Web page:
DSC Seminar | Sea level rise PLUS big storms: What exactly are we in for?


Councils across New Zealand are declaring climate emergencies. But what climate information are they using to make their decisions and inform their communities? In this seminar, we’ll hear from Ryan Paulik and Rob Bell (NIWA), whose ground-breaking research investigates how flooding will get worse under climate change – both at the coast and inland, alongside our rivers.

Recent cyclones have shown us how vulnerable we all are to extreme weather – whether we’re living on the coast or inland in a flood-plain.

But what happens when you add 10cm or 30cm or 1m of sea level rise to the picture? Or when big rain events hit rural areas, or towns, or cities, that may not have been hit so badly before?

The research builds on and improves national flood mapping carried out by the Parliamentary Commissioner for the Environment in 2015, and provides a comprehensive picture of the impact of coastal and inland flooding on our national infrastructure, including our buildings, roads, railways, airports, electricity transmission lines, water infrastructure and farms.

Due for release in September, the research is presented in two reports. The first describes what infrastructure will be exposed for every 10cm of sea level rise (up to 3m), including when coupled with one-in-100-year storms. For example, 30 centimeters of sea level rise (foreseeable in the next 30 years) would expose $18.49 billion worth of buildings around New Zealand to flooding. Further, 2,000 kms of roads, 112 kms of railway tracks, 4,000 kms of water pipelines, 1,600 sq kms of agricultural land, 14 domestic / international airports would also be exposed. Slide up to 1m of sea level rise, and the dollar value of exposure increases to $39 billion.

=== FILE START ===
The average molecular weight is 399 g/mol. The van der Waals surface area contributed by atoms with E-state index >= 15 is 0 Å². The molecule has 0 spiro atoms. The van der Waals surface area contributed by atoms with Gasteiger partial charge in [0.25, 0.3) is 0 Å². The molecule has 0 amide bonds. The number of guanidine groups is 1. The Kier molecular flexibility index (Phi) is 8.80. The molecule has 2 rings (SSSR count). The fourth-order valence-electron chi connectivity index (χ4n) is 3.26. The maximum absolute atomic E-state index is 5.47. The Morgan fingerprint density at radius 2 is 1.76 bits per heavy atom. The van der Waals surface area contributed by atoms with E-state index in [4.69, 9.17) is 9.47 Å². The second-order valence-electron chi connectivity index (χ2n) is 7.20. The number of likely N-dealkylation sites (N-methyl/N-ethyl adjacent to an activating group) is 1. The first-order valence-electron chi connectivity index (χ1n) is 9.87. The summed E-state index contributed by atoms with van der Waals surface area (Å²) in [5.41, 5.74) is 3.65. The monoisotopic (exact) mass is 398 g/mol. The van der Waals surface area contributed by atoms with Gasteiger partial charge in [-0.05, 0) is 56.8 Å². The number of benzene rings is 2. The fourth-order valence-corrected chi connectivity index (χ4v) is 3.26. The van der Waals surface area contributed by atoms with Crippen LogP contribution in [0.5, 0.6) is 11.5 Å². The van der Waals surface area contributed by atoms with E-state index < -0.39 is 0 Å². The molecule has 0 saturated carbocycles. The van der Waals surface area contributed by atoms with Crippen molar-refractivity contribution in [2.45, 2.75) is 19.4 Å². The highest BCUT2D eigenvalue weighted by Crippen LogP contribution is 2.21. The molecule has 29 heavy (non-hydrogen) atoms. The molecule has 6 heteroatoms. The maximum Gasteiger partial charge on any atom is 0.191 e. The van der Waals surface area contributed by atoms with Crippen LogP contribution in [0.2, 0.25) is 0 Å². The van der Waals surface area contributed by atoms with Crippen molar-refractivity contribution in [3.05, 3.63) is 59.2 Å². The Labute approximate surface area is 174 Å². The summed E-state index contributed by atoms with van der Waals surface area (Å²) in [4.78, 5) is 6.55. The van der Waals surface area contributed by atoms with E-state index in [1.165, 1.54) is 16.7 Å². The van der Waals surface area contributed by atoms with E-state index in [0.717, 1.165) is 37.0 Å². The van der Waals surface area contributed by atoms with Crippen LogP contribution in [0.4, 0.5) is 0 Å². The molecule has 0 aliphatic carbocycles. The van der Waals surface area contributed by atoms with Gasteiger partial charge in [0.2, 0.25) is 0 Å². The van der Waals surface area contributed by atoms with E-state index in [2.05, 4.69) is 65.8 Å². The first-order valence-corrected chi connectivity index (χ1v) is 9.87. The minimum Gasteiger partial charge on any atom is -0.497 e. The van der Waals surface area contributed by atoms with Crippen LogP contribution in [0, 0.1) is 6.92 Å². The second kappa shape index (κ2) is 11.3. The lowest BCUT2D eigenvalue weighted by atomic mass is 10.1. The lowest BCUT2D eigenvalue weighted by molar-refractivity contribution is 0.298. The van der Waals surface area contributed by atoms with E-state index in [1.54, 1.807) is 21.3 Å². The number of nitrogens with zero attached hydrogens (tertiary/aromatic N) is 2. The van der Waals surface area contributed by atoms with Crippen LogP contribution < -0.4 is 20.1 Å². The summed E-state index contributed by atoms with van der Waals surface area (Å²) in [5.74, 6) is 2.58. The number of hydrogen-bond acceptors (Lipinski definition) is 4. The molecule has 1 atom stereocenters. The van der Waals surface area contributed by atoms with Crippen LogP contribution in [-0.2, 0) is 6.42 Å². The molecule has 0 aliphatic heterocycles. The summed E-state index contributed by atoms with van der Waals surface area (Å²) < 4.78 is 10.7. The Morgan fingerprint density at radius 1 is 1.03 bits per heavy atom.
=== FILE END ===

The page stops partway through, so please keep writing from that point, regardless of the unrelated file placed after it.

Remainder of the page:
The second report maps inland flood risk against infrastructure, and finds, for example, that a staggering $135 billion worth of buildings are potentially exposed. Add to this almost 19,000 kms of roads, 1,500 km of railway tracks, 21,173km of water pipelines, 3,397 km of national grid transmission lines and 20 airports, and you begin to get a sense of the challenges ahead of us. But if we can accurately predict the areas of highest risk, we can better adapt, minimising harm to New Zealand’s population and economy.

Come and gain an overview of these reports in advance of release, understand the limitations of the data and the team’s recommendations for further research.

This research will support further development of RiskScape (open access software developed by NIWA and GNS Science), which can directly help those people whose job it is to manage flood risk.

Physical hubs: 
  • NIWA Wellington: Conference Room*
  • NIWA Christchurch: TerraNova Room
  • NIWA Lauder: Computer Room
  • University of Canterbury: Meremere 411
  • School of Law Building: University of Otago:
  • Conference Room (Room 314): Physics Department

*Our presenters will be speaking from this hub.

Please note, all visitors to NIWA must sign in on arrival.

We encourage you to set up your own hub and bring friends and colleagues together to participate in the seminar. Please let us know if you do set up your own hub.

Email: [email protected]


Ryan Paulik

Ryan Paulik, NIWA, is a researcher of natural hazards and leads the research into disruption of infrastructure due to coastal flooding. He has experience in a broad range of areas including natural hazard impact and risk assessment, post-event damage surveys, and vulnerability modelling. Ryan works with a range of organisations to apply natural hazard impact and risk information to disaster risk management activities.

Rob Bell